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Preeclampsia: what you need to know

Preeclampsia is a serious pregnancy complication. It can appear at any point in pregnancy, but it’s usually diagnosed after week 20 The onset can be slow or sudden. If a parent-to-be has high blood pressure (hypertension) and at least one other symptom, like protein in the urine or impaired kidney or liver function, a preeclampsia diagnosis is likely.

If left untreated, preeclampsia can have devastating consequences for both you and your baby. That said, most people who receive early detection and treatment for this condition give birth to healthy infants.

What are the effects of preeclampsia?

The early warning signs of preeclampsia range from silent to subtle to severe. You might experience headaches, visual changes, nausea, upper abdominal pain or heartburn, shortness of breath, swelling, or dizziness. Since these can also be normal pregnancy symptoms, it can be hard to tell what is cause for concern. However, if these signs are accompanied by high blood pressure, it could mean you have preeclampsia.

Preeclampsia can make it difficult for the placenta to receive nutrients and pass them along to your growing baby. Sometimes the first sign of preeclampsia is that the baby isn’t growing as expected. It can also result in placental abruption, a potentially fatal complication in which the placenta detaches from the uterus.

The most severe outcome of preeclampsia is when it isn’t treated and turns into eclampsia, which means the parent has seizures. Eclampsia is a medical emergency, as it can be life-threatening to the expecting parent and their baby.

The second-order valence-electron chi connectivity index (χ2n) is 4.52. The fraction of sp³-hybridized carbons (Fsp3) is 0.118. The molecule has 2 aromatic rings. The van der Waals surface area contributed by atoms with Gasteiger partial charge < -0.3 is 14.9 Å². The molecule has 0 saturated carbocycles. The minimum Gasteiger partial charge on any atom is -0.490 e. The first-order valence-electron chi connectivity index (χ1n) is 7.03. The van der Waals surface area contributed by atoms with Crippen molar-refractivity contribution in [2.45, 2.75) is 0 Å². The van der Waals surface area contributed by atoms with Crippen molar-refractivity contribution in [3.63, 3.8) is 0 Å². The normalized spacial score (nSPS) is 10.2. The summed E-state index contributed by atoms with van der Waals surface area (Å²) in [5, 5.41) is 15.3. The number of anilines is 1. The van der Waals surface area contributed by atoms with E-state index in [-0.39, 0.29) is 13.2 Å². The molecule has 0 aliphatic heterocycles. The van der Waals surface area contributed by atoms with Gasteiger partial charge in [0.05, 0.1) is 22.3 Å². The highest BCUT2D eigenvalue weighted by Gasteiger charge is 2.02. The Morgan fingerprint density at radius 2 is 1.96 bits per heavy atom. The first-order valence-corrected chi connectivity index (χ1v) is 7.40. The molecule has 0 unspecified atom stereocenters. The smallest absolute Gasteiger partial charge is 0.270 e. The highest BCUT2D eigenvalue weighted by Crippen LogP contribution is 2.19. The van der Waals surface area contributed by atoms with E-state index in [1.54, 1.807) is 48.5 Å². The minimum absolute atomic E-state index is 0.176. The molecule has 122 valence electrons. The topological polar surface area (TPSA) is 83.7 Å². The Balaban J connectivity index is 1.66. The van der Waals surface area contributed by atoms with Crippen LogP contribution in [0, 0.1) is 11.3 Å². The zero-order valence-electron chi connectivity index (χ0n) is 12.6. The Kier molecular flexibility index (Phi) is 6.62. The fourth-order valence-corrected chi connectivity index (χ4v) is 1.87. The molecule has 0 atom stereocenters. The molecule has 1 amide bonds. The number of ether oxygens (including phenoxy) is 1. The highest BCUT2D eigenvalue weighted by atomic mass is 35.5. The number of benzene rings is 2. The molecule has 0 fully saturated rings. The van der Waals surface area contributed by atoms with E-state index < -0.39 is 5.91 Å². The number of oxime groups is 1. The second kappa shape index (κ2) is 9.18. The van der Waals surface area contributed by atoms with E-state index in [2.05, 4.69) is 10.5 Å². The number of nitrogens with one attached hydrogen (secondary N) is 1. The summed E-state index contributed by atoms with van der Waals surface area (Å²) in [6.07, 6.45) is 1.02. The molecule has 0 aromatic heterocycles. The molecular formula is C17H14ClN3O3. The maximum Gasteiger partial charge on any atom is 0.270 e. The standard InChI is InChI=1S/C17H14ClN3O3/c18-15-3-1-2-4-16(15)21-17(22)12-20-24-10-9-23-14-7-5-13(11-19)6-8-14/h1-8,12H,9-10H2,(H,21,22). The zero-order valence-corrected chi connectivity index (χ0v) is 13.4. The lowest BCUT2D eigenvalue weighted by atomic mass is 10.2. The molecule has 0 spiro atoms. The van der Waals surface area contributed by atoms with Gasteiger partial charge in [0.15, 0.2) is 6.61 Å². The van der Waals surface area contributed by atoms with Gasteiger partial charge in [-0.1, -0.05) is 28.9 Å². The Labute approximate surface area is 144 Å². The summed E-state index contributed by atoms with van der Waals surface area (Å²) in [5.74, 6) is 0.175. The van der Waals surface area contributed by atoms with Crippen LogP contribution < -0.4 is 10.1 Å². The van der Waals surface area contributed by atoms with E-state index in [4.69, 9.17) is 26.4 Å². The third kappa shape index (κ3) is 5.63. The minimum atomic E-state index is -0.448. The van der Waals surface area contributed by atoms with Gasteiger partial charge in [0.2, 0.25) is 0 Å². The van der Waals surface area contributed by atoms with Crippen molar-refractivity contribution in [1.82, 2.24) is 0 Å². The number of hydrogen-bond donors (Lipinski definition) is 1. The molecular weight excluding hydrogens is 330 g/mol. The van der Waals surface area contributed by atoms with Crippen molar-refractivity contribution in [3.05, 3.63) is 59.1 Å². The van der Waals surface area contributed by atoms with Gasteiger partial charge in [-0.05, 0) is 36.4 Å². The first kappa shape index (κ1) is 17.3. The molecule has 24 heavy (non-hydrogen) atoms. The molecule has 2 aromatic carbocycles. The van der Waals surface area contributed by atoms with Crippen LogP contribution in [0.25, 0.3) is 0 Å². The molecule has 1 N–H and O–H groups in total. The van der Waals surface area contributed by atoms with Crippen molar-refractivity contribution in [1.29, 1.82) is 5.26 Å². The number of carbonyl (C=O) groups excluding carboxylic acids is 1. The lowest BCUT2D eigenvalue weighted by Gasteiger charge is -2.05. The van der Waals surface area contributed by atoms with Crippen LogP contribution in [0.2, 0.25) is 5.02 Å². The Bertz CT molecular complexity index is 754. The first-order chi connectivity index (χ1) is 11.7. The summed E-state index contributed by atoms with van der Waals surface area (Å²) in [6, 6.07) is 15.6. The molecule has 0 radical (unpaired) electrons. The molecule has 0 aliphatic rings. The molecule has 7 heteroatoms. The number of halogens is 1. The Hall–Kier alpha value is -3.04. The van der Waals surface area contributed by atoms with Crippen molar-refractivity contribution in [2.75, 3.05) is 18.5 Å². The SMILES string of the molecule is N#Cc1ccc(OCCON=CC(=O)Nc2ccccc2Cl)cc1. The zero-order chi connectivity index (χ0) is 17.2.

What are the risk factors for developing preeclampsia?

Any pregnant person can develop preeclampsia, though some folks are at higher risk than others. Here are some of the risk factors for preeclampsia:

  • Chronic hypertension
  • Family or personal history of preeclampsia
  • Obesity
  • Age, either adolescent or over 40
  • Diabetes

How do you test for preeclampsia?

Most providers check blood pressure and for protein in urine at every in-person appointment no matter what your risk factors are. If you have risk factors for preeclampsia, you may also be asked to check your blood pressure at home. If your blood pressure or urine test suggests a problem, you’ll likely get additional monitoring for your blood pressure and your baby, as well as lab tests that can provide more information.

How do you treat preeclampsia?

The only way to cure preeclampsia is to give birth. When preeclampsia appears late in pregnancy, this is often the safest option. But when it appears earlier in pregnancy, you and your medical team will have to weigh the risks of continuing the pregnancy and the risks of a premature birth. In milder cases, preeclampsia can be monitored at home or in the hospital without an urgent delivery. But in severe cases, sometimes preterm birth is necessary. Treatment before birth may include bedrest, blood pressure lowering medications, steroids to speed up fetal lung development, and magnesium sulfate infusions, which help to prevent eclampsia.

Reviewed by the Ovia Health Clinical Team
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